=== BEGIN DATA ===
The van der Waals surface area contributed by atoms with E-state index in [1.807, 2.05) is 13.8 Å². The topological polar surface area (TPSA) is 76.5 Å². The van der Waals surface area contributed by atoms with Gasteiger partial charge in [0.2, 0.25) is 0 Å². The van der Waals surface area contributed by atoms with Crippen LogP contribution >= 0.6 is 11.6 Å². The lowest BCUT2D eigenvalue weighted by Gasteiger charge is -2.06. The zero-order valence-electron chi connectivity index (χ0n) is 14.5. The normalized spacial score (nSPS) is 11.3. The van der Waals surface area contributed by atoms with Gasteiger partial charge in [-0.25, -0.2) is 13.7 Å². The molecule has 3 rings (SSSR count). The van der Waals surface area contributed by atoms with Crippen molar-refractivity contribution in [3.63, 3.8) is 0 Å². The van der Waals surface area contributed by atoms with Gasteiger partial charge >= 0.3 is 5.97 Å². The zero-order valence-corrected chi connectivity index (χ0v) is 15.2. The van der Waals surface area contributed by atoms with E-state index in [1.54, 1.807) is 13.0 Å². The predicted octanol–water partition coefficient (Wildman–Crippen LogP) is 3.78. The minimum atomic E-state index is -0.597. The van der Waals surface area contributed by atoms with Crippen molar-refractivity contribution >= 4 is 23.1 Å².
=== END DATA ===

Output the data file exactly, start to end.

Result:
The van der Waals surface area contributed by atoms with E-state index in [1.807, 2.05) is 13.8 Å². The topological polar surface area (TPSA) is 76.5 Å². The van der Waals surface area contributed by atoms with Gasteiger partial charge in [0.2, 0.25) is 0 Å². The van der Waals surface area contributed by atoms with Crippen LogP contribution >= 0.6 is 11.6 Å². The lowest BCUT2D eigenvalue weighted by Gasteiger charge is -2.06. The zero-order valence-electron chi connectivity index (χ0n) is 14.5. The normalized spacial score (nSPS) is 11.3. The van der Waals surface area contributed by atoms with Gasteiger partial charge in [-0.25, -0.2) is 13.7 Å². The molecule has 3 rings (SSSR count). The van der Waals surface area contributed by atoms with Crippen molar-refractivity contribution in [3.63, 3.8) is 0 Å². The van der Waals surface area contributed by atoms with Gasteiger partial charge >= 0.3 is 5.97 Å². The zero-order valence-corrected chi connectivity index (χ0v) is 15.2. The van der Waals surface area contributed by atoms with E-state index in [1.54, 1.807) is 13.0 Å². The predicted octanol–water partition coefficient (Wildman–Crippen LogP) is 3.78. The minimum atomic E-state index is -0.597. The van der Waals surface area contributed by atoms with Crippen molar-refractivity contribution >= 4 is 23.1 Å².